Cookbook review | The Warm Kitchen by Amy Fothergill | Recipe Renovator
One of the things I appreciate most about being in the food blogging community is being able to support the work of others, especially women. I had connected with author Amy Fothergill online, we became friends on Facebook, and I was excited to see her put out her first book, The Warm Kitchen. I met her in person at the Gluten-Free and Allergy-Friendly Expo recently, a double bonus. She is as friendly and lovely in real life as she is online, and so the title of her book, The Warm Kitchen, is perfect for her. What sets Fothergill apart from many other gluten-free authors is that she is a trained chef. Her chef’s tips, imparted throughout the book, are fantastic. You’ll learn a lot about cooking gluten-free, but you’ll learn even more about cooking.
Cookbook review | The Warm Kitchen by Amy Fothergill | Recipe Renovator

Layout and design:

The book is organized in a logical sequence, giving you basics on pantry items you’ll need and substitutions she suggests for cooking and baking gluten-free. Chapters include Breakfast & Brunch, Soups & Salads, Main Dishes, Grains & Side Dishes, Breads Pizza & More, Desserts & Treats. Some of the design choices make the book a bit more difficult to read, such as light-colored type, boxes with black text on dark-toned backgrounds, and sans serif fonts used for body copy.
Cookbook review | The Warm Kitchen by Amy Fothergill | Recipe Renovator

Photography:

Full-color photographs throughout give you a feel for what the finished recipes will look like. The photographs of her children are endearing.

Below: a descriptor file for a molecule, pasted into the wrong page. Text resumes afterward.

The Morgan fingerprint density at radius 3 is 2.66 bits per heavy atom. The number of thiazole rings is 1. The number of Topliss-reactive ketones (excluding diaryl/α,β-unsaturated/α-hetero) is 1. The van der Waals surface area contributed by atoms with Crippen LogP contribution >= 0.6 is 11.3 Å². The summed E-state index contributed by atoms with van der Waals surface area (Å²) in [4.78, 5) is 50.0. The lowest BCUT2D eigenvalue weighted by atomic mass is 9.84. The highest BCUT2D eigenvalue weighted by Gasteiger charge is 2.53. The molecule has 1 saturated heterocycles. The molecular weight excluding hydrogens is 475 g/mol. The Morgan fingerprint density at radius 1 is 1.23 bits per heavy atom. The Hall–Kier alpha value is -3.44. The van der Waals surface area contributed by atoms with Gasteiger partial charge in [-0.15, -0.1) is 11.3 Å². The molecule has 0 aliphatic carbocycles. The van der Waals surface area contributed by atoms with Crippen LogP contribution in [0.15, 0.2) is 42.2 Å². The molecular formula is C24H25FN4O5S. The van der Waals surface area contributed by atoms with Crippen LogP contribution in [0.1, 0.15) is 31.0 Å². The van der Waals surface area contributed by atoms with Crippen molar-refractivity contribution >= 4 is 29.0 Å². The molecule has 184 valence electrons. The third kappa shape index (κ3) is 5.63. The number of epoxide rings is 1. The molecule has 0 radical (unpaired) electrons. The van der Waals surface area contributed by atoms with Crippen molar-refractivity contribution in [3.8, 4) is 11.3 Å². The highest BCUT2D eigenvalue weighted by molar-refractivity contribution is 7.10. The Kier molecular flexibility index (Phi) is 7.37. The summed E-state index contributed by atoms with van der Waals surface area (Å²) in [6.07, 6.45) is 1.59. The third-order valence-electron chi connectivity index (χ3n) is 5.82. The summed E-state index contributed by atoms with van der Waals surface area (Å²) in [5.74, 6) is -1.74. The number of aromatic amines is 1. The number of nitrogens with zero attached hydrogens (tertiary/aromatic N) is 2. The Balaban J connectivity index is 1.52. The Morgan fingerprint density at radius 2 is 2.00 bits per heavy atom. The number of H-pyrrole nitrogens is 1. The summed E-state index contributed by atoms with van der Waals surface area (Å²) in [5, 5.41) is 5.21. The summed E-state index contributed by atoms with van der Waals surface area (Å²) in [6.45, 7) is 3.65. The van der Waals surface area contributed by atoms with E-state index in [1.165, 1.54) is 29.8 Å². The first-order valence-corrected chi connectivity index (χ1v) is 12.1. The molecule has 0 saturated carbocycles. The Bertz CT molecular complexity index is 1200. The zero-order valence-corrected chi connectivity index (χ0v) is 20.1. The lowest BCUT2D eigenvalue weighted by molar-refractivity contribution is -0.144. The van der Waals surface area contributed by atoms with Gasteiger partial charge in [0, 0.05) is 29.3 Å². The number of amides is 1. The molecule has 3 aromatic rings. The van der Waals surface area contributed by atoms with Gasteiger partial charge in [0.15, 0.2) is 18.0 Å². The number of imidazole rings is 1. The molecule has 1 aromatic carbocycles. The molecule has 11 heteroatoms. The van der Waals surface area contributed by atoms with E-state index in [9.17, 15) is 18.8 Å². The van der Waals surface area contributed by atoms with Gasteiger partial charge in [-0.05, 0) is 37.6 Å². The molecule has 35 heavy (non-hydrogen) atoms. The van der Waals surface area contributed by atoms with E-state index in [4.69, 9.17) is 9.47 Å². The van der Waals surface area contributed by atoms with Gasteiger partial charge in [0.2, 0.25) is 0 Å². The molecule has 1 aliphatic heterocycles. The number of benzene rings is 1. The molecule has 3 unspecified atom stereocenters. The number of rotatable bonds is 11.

Cookbook review | The Warm Kitchen by Amy Fothergill | Recipe Renovator

Recipes:

The recipes include cinnamon rolls, chicken noodle soup, meatballs stroganoff, fish chips and mushy peas, potato latkes, foccaccia, bagels, and chocolate whoopie pies.
Cookbook review | The Warm Kitchen by Amy Fothergill | Recipe Renovator

What I liked about the book:

Lots of great resources for newbies. The chef’s tips and cooking lessons provided throughout the book make it stand out. I liked seeing the recipe testers’ comments, although I would have liked to have a name attached to each.

I wasn’t so keen on:

Recipes were not coded for special diets; nutritional analysis is not provided, which would be helpful for low-sodium eaters.

Recommended for:

Celiacs, gluten-free eaters, especially families, people who want to eat traditional American foods (but need them to be gluten-free), people wanting to improve their cooking technique

Not recommended for:

Migraine, paleo, vegan, vegetarian, or low-sodium diets

A note about my cookbook reviews: In the past, I tested at least three recipes from each book, took photos, and described my experience. Due to my dietary limitations (extremely-low-sodium for my Meniere’s Disease and trigger-free foods for migraine relief), it is no longer possible for me to test the recipes and do them justice.

Required FTC disclosure: I received one copy of this book from the author for the giveaway on February 27th.
Here’s the book if you want to see more: